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BRUSSELS — The plan to rescue the tiny European country of Cyprus, assembled in overnight talks in Brussels, was itself the product of European dysfunction and has left financial regulators, German politicians, panicked Cypriot leaders and a disgruntled Kremlin thrashing out a bailout package that left virtually all the parties outraged.

In the end, a bailout deal that was supposed to calm a financial crisis in an economically insignificant nation spread it wider, unnerving markets across Europe, raising fears of bank instability in Spain and Italy and sending pensioners into the streets of the island’s capital in protest.

As markets tumbled and the Cypriot Parliament fell into turmoil, salvos of blame hurled back and forth across the Continent as officials scrambled to explain what went wrong and how best to control the damage of what Philip Whyte at the Center for European Reform called a “completely irrational decision” to put bank depositors on the hook for part of the bailout.

The deal flopped so badly that finance ministers who came up with it early Saturday were on the phone Monday night talking about ways to revise it. Whatever the outcome, the dispute provides a vivid demonstration of why Europe, which until recently was congratulating itself on having weathered the worst of the financial storm, has such trouble making decisions with so many different interests represented at the table.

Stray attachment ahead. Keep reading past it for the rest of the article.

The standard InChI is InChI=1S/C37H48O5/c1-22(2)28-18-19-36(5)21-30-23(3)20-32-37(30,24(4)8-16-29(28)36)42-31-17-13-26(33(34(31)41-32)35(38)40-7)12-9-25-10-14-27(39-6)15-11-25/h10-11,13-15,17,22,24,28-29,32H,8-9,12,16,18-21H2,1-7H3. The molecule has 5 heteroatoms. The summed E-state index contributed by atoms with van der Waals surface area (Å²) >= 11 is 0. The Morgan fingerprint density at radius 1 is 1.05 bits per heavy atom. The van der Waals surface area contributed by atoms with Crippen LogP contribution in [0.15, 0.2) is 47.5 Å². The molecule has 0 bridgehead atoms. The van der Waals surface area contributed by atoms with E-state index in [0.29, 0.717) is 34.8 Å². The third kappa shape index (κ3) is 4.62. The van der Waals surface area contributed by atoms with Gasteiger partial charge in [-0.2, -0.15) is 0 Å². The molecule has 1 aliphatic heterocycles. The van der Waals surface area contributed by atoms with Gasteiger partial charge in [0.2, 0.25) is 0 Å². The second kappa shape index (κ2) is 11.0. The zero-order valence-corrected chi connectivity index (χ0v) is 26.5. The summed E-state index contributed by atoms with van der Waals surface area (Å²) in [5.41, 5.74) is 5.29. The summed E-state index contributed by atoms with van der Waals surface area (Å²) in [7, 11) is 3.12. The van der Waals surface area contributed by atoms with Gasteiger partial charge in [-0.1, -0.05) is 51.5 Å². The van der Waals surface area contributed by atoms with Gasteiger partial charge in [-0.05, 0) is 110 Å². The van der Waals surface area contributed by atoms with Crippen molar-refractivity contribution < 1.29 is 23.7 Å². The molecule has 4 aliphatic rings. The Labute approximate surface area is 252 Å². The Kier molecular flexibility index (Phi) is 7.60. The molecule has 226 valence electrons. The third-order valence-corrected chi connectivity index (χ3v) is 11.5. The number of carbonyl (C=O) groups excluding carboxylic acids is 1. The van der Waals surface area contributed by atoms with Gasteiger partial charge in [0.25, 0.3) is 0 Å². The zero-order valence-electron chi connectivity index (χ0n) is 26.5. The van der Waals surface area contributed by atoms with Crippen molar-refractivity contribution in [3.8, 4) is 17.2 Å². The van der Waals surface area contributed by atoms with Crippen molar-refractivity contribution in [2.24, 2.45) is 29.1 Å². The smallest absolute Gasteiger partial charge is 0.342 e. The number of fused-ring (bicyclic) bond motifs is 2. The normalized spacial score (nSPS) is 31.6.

Politics get in way of economics and make it difficult for wealthy countries to line up behind a plan to help the smallest ones. The Northern European nations have grown so weary of bailouts for their southern neighbors that they were intent on exacting a hefty contribution from their latest supplicant. Germany in particular, with parliamentary elections looming in September, was set on driving a hard bargain.

A wild card in this instance were the Russians, who have deposited billions in Cypriot banks, extended a $3.25 billion line of credit to Cyprus in 2011 and were in negotiations to help Cyprus again. Cypriot leaders apparently were so concerned with keeping their wealthy Russian customers happy that they pushed their own citizens to pay more than some of the lenders were demanding.

The Russians reacted angrily to a so-called stability tax on deposits in Cyprus and at being left out of the negotiations. On Sunday, one Russian official was reported by the Interfax news agency as advising Russians to withdraw funds from Cyprus, saying the banking system is untrustworthy.

The all-night discussions began Friday and ran for 10 hours, ending shortly before dawn. Cyprus needed to come up with billions to help cover the costs of the bailout of the country’s financial sector or its European allies said they would leave it to face the prospect of collapse alone.